3. Is there enough rotation depth?
Muscling into the big Mookie Betts trade and grabbing Kenta Maeda will be a smart, surgical move (if the deal goes through). He’s a perfect No. 3 starter for a team that actually had a few question marks in that regard. After Maeda, José Berríos and Jake Odorizzi, the Twins signed Homer Bailey, who was better last year than he’d been since 2013 but is still in fact Homer Bailey. Michael Pineda has to finish up his PED suspension, and Rich Hill had offseason elbow surgery; neither is anything resembling a sure thing. Those lack of starter innings the first month or two of the season tend to add up.
4. How much Buxton will they get?
The absurdity of the 2019 Twins’ record with and without Byron Buxton really can’t be repeated enough:
With Buxton: 62-26
Without Buxton: 39-35
That’s basically the Twins as the 1998 Yankees with Buxton, and as the 2019 Mets without him. He started swinging a bat a couple of weeks ago after labrum surgery in September, and he has a chance to be ready for Spring Training. He has played more than 92 games only once in his career. Making 2020 the second time he’s done so would help matters out considerably.
5. Does any of this matter come October?
It is cruel to even mention this out loud once again, but, alas, this is my job as a professional sports journalist: The Twins have lost a staggering 16 consecutive postseason games, 13 of them to the Yankees. The Twins look to be rather heavy favorites in the AL Central this year. But that won’t mean anything if they fall 0-3 to the Yankees in the ALDS once more. At the very least: Can they maybe play the AL West winner instead?
1. Are you not entertained?
No team in baseball had as active an offseason as the White Sox did. After missing out on Manny Machado last offseason, the White Sox added like crazy this offseason, from Dallas Keuchel to Edwin Encarnación to Yasmani Grandal to Nomar Mazara to Gio González. The White Sox already had an exciting young core to build around. They just spent the past few months building around. Not all of these moves will work out. But they show a franchise recognizing that they have reached a moment when they should pounce. So they are pouncing.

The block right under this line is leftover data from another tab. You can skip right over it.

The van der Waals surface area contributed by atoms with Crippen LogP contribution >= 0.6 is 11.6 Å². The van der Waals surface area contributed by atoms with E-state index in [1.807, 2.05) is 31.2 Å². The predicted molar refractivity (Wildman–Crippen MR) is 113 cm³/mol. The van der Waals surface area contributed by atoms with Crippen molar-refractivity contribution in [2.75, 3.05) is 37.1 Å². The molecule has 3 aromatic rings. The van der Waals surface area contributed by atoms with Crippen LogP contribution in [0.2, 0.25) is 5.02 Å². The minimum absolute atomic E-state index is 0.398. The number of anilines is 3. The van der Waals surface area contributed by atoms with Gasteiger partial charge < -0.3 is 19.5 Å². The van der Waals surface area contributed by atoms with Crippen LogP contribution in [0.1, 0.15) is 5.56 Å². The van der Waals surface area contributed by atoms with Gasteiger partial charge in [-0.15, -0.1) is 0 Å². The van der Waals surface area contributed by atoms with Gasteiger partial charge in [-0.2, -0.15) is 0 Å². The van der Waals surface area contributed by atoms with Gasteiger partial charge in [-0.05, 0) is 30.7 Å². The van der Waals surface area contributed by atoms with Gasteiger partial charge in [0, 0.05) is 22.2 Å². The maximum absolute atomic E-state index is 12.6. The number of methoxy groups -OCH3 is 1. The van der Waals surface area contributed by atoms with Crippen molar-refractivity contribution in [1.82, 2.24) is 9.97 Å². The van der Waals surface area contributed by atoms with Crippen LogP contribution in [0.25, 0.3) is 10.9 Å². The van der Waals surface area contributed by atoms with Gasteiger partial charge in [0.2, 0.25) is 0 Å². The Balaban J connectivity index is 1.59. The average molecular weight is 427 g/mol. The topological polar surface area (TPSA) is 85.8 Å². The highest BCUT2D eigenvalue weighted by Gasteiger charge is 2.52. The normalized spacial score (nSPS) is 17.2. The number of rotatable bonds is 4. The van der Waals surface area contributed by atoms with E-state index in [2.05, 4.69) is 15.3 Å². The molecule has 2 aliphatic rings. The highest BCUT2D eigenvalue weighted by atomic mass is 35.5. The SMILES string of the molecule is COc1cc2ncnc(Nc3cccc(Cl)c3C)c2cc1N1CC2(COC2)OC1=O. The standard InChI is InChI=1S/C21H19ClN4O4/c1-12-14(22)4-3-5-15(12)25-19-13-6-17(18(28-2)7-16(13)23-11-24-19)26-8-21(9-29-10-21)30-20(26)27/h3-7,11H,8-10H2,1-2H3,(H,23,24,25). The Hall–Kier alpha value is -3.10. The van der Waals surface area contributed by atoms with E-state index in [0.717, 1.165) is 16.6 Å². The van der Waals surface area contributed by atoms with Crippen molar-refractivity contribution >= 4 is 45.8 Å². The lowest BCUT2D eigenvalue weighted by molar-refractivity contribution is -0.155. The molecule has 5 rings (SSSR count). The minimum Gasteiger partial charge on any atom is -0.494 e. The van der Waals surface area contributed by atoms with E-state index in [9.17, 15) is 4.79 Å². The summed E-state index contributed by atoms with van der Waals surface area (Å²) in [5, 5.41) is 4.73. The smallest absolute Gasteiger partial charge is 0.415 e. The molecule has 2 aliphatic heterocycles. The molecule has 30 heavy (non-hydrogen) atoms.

2. Is Robert ready?
Had the White Sox not signed Luis Robert to an extension this offseason, it is unlikely that he would have started the season on the roster. But he probably going to now, and he very well might be in center field on Opening Day. The No. 3 overall prospect as ranked by MLB Pipeline is an intoxicating power-speed prospect who might someday be a 30-30 -- or even 40-40 -- player in the big leagues. But he’s unlikely to be that now. The White Sox were willing to wait out Yoán Moncada’s growing pains when he came up because they weren’t really contending. Now, they’re in this to win this. How patient will they be with Robert?
3. Can Cease follow the Giolito path?
Lucas Giolito might be one of the best pitchers in baseball right now, but two years ago he led the Majors in earned runs and the AL in walks; he had a 6.13 ERA in 32 starts. Dylan Cease, a similarly lauded prospect, wasn’t quite that bad in 2019, but he was close. The raw talent is obviously there, and the White Sox are easing him into the No. 5 spot in the rotation. But if this rotation is going to grow and become a legitimate team stretch, it might need Cease to make a step forward like Giolito did.
4. Does Eloy have it in him to make the superstar leap?
There are times when you watch Eloy Jiménez in which you are surprised he does not hit a home run every time he steps to the plate. His power is absurd. But right now, that power is very much limited by a heavy-even-for-2019 strikeout rate and a walk phobia that he needs to shake. Jimenez has the raw talent to be the best hitter on this team for the next decade; but he has plenty of progress to make.
5. Can they be a year early?
The general consensus is that this division will be the White Sox’s to own over the next few years, with the Twins getting older, the Indians surrounded by uncertainty and the Royals and Tigers still a long way away. But the offseason moves clearly show that the front office would like to make that leap right now. Catching the Twins, who finished 28 1/2 games ahead of them last season, might be asking too much. But this would be a great year to run down the Indians and maybe even challenge for an AL Wild Card spot.
Predicted Standings (subject to roster changes):
White Sox: 85-77
In two weeks: The National League West.